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Hum Pathol. 2011 Apr;42(4):455-81. doi: 10.1016/j.humpath.2010.07.007. Epub 2010 Nov 24.

Bladder cancer: translating molecular genetic insights into clinical practice.

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1
Department of Pathology and Laboratory Medicine, Indiana University School of Medicine, Indianapolis, IN 46202, USA. liang_cheng@yahoo.com

Abstract

Transitional cell (urothelial) carcinoma of the bladder is the second most common urologic malignancy and is one of the best understood neoplasms, with relatively well-defined pathogenetic pathways, natural history, and tumor biology. Conventional clinical and pathologic parameters are widely used to grade and stage tumors and to predict clinical outcome of transitional cell carcinoma; but the predictive ability of these parameters is limited, and there is a lack of indices that could allow prospective assessment of risk for individual patients. In the last decade, a wide range of candidate biomarkers representing key pathways in carcinogenesis have been reported to be clinically relevant and potentially useful as diagnostic and prognostic molecular markers, and as potential therapeutic targets. The use of molecular markers has facilitated the development of novel and more accurate diagnostic, prognostic, and therapeutic strategies. FGFR3 and TP53 mutations have been recognized as key genetic pathways in the carcinogenesis of transitional cell carcinoma. FGFR3 appears to be the most frequently mutated oncogene in transitional cell carcinoma; its mutation is strongly associated with low tumor grade, early stage, and low recurrence rate, which confer a better overall prognosis. In contrast, TP53 mutations are associated with higher tumor grade, more advanced stage, and more frequent tumor recurrences. These molecular markers offer the potential to characterize individual urothelial neoplasms more completely than is possible by histologic evaluation alone. Areas in which molecular markers may prove valuable include prediction of tumor recurrence, molecular staging of transitional cell carcinoma, detection of lymph node metastasis and circulating cancer cells, identification of therapeutic targets, and prediction of response to therapy. With accumulating molecular knowledge of transitional cell carcinoma, we are closer to the goal of bridging the gap between molecular findings and clinical outcomes. Assessment of key genetic pathways and expression profiles could ultimately establish a set of molecular markers to predict the biological nature of tumors and to establish new standards for molecular tumor grading, classification, and prognostication. The main focus of this review is to discuss clinically relevant biomarkers that might be useful in the management of transitional cell carcinoma and to provide approaches in the analysis of molecular pathways that influence the clinical course of bladder cancer.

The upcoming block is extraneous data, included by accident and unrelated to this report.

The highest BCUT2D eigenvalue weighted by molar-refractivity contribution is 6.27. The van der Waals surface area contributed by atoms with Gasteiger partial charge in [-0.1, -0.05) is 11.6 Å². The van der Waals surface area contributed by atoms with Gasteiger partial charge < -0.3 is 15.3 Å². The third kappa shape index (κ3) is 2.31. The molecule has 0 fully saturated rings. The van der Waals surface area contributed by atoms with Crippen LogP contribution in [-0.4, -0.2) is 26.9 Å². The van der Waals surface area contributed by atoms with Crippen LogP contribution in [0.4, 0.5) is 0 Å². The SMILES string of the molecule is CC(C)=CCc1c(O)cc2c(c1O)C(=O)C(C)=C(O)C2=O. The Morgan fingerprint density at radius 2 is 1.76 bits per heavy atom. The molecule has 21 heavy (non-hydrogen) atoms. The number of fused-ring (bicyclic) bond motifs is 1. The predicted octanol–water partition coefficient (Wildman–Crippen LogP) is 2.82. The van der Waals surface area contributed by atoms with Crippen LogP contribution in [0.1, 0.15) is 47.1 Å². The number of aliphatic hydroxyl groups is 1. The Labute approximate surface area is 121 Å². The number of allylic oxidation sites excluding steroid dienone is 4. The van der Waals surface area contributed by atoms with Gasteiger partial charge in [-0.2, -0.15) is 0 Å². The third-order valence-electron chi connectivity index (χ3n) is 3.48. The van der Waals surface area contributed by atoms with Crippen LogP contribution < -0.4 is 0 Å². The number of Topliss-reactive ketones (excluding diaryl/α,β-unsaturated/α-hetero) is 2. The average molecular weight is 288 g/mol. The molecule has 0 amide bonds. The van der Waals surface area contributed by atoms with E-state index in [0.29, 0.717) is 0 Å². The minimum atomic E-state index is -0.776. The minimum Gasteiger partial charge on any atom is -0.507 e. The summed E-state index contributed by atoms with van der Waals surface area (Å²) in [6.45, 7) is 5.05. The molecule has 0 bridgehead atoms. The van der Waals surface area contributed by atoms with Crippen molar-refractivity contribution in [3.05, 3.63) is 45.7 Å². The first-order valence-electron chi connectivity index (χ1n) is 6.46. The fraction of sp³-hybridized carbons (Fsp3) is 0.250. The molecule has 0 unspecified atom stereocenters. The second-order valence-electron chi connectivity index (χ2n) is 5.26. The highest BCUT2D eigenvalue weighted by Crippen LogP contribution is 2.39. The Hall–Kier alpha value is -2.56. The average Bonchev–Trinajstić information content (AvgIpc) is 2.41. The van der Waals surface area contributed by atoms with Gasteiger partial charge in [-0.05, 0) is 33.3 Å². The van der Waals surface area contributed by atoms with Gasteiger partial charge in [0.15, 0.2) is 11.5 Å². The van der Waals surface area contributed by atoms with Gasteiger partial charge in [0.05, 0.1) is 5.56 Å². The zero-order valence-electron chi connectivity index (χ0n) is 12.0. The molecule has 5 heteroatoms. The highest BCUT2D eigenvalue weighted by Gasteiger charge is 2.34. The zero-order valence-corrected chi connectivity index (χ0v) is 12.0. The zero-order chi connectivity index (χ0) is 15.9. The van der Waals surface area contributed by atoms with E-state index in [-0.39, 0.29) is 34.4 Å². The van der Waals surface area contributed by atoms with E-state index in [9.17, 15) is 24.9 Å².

PMID:
21106220
DOI:
10.1016/j.humpath.2010.07.007
[Indexed for MEDLINE]
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